The senators also sent a similar letter to the major financial services industry trade groups, including the Consumer Bankers Association, the Financial Services Forum, the Bank Policy Institute, and the American Bankers Association, encouraging member institutions to commit to ensuring protections for their workers, and ensuring that consumers have financial protections. The senators urged the institutions to consider waiving monthly service fees, suspending or modifying student loan, mortgage, and business loan payments, and providing affordable, short-term credit options for affected consumers, as needed.

Following those letters, in a Senate Banking Committee oversight hearing with CFPB Director Kathy Kraninger, Senator Warner pressed the same points, noting that the CFPB has “a remarkable amount of power to urge that kind of forbearance from the lending community, from the credit rating agencies,” including encouraging credit bureaus to utilize special comment codes for lenders to flag impacted borrowers, consistent with practices used during natural disasters. Several senators encouraged assistance to consumers affected by quarantines, business closings, and other disruptions caused by the COVID-19 outbreak. Additionally, Senator Chris Van Hollen (D-Md.) urged a comprehensive response to help consumers, urging Director Kraninger to use her persuasive abilities and authorities “with respect to forbearance by credit card companies and others with respect to consumers who . . . maybe not be able to pay on those debts and credit cards because they’re out of work because of the coronavirus.” In response, Director Kraninger noted that the CFPB is implementing policies that it employs during natural disasters and that “there are conversations even happening on the Hill today” regarding additional steps the Bureau and other regulators may take.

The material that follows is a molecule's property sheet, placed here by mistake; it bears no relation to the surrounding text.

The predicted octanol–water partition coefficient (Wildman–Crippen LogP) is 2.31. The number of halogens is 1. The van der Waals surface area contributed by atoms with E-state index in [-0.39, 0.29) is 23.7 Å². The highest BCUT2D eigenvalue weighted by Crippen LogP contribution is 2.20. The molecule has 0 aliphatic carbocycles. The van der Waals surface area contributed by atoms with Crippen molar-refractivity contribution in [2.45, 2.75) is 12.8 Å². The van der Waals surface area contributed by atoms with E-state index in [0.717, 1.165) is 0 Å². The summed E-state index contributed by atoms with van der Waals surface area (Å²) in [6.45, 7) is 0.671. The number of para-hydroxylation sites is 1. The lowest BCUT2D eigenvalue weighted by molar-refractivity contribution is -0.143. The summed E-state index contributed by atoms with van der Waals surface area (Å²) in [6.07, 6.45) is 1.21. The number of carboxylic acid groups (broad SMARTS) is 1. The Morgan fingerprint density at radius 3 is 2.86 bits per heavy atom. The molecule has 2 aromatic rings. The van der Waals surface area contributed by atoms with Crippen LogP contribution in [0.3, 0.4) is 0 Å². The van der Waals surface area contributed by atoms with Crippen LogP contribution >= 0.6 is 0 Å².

Several senators also asked Director Kraninger about how the Bureau will protect its own employees. Director Kraninger assured senators that the Bureau will remain functional and noted that telework is allowed for almost all CFPB employees, indicating that their supervisory and enforcement work would continue unabated in the coming weeks.

Despite this congressional oversight activity and the limited information relayed in the regulators’ joint press release and FFIEC guidance letter, no formal guidance has been issued by the federal government related to loan forbearance or other emergency policies. It is possible that such policies will arrive after a meeting of the Financial Stability Oversight Council later in March. Additionally, neither the President nor congressional leaders have proposed legislative language that would authorize policies related to financial services industry practices in response to COVID-19, even as they are actively crafting comprehensive COVID-19 emergency response legislation. Pillsbury’s financial services and public policy lawyers will continue to monitor action by financial regulators, as well as Congress, related to these issues and are available to counsel clients as new developments arise.

Pillsbury’s experienced crisis management professionals are closely monitoring the global threat of COVID-19, drawing on the firm's capabilities in supply chain management, insurance law, cybersecurity, employment law, corporate law and other areas to provide critical guidance to clients in an urgent and quickly evolving situation. For more thought leadership on this rapidly developing topic, please visit our COVID-19 resources page.